Proposed phosphate fertilizer ban

Today I received an email alerting members of Washington Friends of Farms and Forests to a proposed ban on phosphate-containing fertilizers in the state of Washington.  Here’s part of the text of the email (I’ve removed underlining, bolding, highlighting etc. so this reads as objectively as possible):

“Concerns with the HB 1271 & SB 5194 banning the sale of fertilizer containing phosphorous:

1) The intent section contains scientifically inaccurate statements, creating a false precedent that turf fertilizer is a significant surface water pollutant and is not necessary for a healthy lawn.

2) It grants the authority to regulate fertilizer sales and use to the Department of Ecology (Currently, the Department of Agriculture regulates fertilizer content and registers it for sale.)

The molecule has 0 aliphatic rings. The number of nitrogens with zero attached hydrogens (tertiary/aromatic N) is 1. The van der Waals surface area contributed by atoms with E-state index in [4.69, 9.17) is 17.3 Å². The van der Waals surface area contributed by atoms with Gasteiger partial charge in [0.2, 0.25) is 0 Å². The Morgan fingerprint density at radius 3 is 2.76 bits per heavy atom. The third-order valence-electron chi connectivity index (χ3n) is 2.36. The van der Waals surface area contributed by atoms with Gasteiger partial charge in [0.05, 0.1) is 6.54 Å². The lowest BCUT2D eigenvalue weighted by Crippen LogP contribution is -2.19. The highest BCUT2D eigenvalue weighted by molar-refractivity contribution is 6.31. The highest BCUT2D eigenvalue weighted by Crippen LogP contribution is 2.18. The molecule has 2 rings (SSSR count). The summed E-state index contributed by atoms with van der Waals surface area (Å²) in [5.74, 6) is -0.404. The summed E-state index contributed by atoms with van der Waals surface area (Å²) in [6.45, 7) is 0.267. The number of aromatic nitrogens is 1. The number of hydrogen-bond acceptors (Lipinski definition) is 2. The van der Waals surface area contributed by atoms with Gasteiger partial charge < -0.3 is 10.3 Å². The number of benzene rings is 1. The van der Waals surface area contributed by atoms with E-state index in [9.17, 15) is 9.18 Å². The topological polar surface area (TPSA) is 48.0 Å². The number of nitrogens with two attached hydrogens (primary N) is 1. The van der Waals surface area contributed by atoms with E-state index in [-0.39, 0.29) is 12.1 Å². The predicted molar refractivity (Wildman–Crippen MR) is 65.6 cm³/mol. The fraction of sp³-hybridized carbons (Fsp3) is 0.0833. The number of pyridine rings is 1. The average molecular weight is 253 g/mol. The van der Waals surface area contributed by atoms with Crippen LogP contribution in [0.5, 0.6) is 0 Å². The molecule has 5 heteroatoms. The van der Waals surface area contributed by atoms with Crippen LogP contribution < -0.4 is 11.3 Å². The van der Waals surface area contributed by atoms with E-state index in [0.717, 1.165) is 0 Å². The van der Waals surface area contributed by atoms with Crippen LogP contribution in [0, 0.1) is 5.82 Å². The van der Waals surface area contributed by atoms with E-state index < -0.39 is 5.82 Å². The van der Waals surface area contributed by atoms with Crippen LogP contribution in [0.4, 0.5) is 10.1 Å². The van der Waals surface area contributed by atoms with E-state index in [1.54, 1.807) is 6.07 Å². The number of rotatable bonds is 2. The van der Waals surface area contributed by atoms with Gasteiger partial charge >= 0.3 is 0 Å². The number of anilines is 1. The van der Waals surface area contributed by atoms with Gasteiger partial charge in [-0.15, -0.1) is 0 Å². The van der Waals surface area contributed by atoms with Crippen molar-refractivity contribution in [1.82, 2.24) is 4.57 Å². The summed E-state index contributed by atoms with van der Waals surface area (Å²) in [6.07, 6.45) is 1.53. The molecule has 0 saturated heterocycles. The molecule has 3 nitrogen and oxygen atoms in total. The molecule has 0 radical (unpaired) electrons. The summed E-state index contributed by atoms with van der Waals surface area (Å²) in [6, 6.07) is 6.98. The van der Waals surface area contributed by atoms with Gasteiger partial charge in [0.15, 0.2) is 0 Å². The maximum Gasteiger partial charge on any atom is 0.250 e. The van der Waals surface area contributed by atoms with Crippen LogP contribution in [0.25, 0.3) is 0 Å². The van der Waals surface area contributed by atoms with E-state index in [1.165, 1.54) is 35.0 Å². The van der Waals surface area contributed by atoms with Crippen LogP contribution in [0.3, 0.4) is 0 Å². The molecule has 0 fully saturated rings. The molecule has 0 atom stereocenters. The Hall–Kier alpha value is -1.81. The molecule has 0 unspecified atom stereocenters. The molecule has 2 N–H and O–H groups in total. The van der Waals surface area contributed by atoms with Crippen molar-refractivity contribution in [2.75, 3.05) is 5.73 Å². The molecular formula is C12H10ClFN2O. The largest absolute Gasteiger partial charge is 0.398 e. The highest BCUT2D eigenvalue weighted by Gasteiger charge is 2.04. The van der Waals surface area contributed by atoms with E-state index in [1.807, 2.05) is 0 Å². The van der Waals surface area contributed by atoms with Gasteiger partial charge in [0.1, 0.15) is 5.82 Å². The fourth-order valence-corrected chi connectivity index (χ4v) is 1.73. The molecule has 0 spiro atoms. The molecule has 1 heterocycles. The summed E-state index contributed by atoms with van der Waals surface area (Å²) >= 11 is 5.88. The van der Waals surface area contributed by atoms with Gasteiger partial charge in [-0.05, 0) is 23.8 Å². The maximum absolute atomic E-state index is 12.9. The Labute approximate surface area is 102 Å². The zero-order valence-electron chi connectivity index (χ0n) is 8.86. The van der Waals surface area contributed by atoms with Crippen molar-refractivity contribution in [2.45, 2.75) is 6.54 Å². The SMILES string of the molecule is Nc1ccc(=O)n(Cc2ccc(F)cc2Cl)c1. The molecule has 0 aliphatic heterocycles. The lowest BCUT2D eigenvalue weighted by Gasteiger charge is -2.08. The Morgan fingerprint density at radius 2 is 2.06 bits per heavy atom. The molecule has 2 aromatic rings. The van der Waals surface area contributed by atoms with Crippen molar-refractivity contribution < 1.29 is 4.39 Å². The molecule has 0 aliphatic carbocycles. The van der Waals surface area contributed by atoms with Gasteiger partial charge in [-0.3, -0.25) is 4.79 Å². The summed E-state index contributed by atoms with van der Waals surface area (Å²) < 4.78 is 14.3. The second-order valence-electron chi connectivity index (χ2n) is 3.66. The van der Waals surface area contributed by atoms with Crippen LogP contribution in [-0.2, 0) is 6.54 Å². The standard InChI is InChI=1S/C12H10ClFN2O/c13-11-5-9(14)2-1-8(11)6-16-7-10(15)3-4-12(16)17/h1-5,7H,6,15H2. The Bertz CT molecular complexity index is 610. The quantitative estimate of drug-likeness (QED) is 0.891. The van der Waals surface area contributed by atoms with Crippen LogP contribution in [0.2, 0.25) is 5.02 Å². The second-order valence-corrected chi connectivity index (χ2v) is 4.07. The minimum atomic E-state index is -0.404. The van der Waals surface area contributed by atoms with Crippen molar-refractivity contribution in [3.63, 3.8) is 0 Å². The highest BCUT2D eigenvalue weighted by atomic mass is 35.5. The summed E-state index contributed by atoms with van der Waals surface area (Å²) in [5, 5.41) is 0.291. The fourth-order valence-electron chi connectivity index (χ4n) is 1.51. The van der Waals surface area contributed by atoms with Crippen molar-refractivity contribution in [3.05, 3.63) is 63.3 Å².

3) It changes the definition of fertilizer used by the Department of Agriculture, creating confusion.

4) It is inconsistent and will be ineffective because it exempts “natural organic sources.” Organic products are high in phosphorous. The ecosystem cannot tell the difference. All fertilizer should be regulated equally.

5) It fails to recognize the expertise of trained lawn care professionals, who should not be prohibited from providing quality service to their customers, including publicly owned golf courses, parks, and sports fields.

6) As written, it bans the use of phosphorous fertilizer for forestry, house plants, shrub beds, golf courses, sports fields and other uses. It is unclear as to private commercial property.

7) It bans the sale of phosphorous fertilizer for flower and vegetable gardens, forestry, house plants, shrub beds, golf courses, sports fields, and many other uses.